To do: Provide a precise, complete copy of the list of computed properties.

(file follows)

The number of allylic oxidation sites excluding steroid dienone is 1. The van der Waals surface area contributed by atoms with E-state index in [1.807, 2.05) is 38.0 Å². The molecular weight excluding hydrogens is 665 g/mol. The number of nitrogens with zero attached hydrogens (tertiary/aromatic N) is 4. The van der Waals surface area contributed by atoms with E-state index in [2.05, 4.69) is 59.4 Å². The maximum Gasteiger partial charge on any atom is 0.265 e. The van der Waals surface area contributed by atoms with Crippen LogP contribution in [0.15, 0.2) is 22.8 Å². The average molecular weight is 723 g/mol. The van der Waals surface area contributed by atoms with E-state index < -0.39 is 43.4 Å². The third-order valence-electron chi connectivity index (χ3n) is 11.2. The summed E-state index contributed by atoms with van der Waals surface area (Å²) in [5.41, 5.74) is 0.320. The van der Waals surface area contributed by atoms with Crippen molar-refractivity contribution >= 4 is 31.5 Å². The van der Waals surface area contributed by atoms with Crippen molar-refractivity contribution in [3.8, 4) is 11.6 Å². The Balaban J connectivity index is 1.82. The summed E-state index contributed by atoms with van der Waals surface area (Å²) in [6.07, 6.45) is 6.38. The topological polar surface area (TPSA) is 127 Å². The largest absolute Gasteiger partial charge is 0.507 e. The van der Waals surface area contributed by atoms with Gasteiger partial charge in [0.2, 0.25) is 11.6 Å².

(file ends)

The number of allylic oxidation sites excluding steroid dienone is 1. The van der Waals surface area contributed by atoms with E-state index in [1.807, 2.05) is 38.0 Å². The molecular weight excluding hydrogens is 665 g/mol. The number of nitrogens with zero attached hydrogens (tertiary/aromatic N) is 4. The van der Waals surface area contributed by atoms with E-state index in [2.05, 4.69) is 59.4 Å². The maximum Gasteiger partial charge on any atom is 0.265 e. The van der Waals surface area contributed by atoms with Crippen LogP contribution in [0.15, 0.2) is 22.8 Å². The average molecular weight is 723 g/mol. The van der Waals surface area contributed by atoms with E-state index < -0.39 is 43.4 Å². The third-order valence-electron chi connectivity index (χ3n) is 11.2. The summed E-state index contributed by atoms with van der Waals surface area (Å²) in [5.41, 5.74) is 0.320. The van der Waals surface area contributed by atoms with Crippen molar-refractivity contribution >= 4 is 31.5 Å². The van der Waals surface area contributed by atoms with Crippen molar-refractivity contribution in [3.8, 4) is 11.6 Å². The Balaban J connectivity index is 1.82. The summed E-state index contributed by atoms with van der Waals surface area (Å²) in [6.07, 6.45) is 6.38. The topological polar surface area (TPSA) is 127 Å². The largest absolute Gasteiger partial charge is 0.507 e. The van der Waals surface area contributed by atoms with Gasteiger partial charge in [0.2, 0.25) is 11.6 Å².